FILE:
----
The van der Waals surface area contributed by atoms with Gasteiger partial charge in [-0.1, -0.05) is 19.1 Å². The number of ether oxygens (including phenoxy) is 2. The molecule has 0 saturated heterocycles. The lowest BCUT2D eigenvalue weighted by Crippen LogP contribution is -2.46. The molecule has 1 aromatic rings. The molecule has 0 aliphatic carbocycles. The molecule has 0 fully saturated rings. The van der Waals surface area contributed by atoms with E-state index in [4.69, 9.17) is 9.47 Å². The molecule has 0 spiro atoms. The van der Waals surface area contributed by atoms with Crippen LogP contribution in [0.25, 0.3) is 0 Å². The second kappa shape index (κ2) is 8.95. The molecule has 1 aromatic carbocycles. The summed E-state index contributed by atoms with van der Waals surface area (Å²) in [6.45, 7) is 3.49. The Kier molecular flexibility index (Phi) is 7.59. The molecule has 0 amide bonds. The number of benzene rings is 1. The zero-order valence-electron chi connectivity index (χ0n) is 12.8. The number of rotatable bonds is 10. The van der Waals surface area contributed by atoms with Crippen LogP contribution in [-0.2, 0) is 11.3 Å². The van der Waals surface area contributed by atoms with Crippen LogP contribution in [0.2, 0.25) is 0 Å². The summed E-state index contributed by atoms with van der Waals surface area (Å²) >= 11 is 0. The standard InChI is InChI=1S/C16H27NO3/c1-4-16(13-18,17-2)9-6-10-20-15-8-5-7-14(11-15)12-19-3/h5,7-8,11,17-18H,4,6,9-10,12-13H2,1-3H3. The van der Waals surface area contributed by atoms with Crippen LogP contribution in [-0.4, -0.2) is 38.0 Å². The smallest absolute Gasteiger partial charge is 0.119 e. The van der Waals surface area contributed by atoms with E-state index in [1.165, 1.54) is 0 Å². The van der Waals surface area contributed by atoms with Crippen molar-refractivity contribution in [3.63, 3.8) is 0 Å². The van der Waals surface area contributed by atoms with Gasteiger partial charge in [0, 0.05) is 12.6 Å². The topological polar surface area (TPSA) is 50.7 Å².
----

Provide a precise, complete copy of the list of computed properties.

The van der Waals surface area contributed by atoms with Gasteiger partial charge in [-0.1, -0.05) is 19.1 Å². The number of ether oxygens (including phenoxy) is 2. The molecule has 0 saturated heterocycles. The lowest BCUT2D eigenvalue weighted by Crippen LogP contribution is -2.46. The molecule has 1 aromatic rings. The molecule has 0 aliphatic carbocycles. The molecule has 0 fully saturated rings. The van der Waals surface area contributed by atoms with E-state index in [4.69, 9.17) is 9.47 Å². The molecule has 0 spiro atoms. The van der Waals surface area contributed by atoms with Crippen LogP contribution in [0.25, 0.3) is 0 Å². The second kappa shape index (κ2) is 8.95. The molecule has 1 aromatic carbocycles. The summed E-state index contributed by atoms with van der Waals surface area (Å²) in [6.45, 7) is 3.49. The Kier molecular flexibility index (Phi) is 7.59. The molecule has 0 amide bonds. The number of benzene rings is 1. The zero-order valence-electron chi connectivity index (χ0n) is 12.8. The number of rotatable bonds is 10. The van der Waals surface area contributed by atoms with Crippen LogP contribution in [-0.2, 0) is 11.3 Å². The van der Waals surface area contributed by atoms with Crippen LogP contribution in [0.2, 0.25) is 0 Å². The summed E-state index contributed by atoms with van der Waals surface area (Å²) >= 11 is 0. The standard InChI is InChI=1S/C16H27NO3/c1-4-16(13-18,17-2)9-6-10-20-15-8-5-7-14(11-15)12-19-3/h5,7-8,11,17-18H,4,6,9-10,12-13H2,1-3H3. The van der Waals surface area contributed by atoms with Crippen LogP contribution in [-0.4, -0.2) is 38.0 Å². The smallest absolute Gasteiger partial charge is 0.119 e. The van der Waals surface area contributed by atoms with E-state index in [1.165, 1.54) is 0 Å². The van der Waals surface area contributed by atoms with Crippen molar-refractivity contribution in [3.63, 3.8) is 0 Å². The van der Waals surface area contributed by atoms with Gasteiger partial charge in [0, 0.05) is 12.6 Å². The topological polar surface area (TPSA) is 50.7 Å².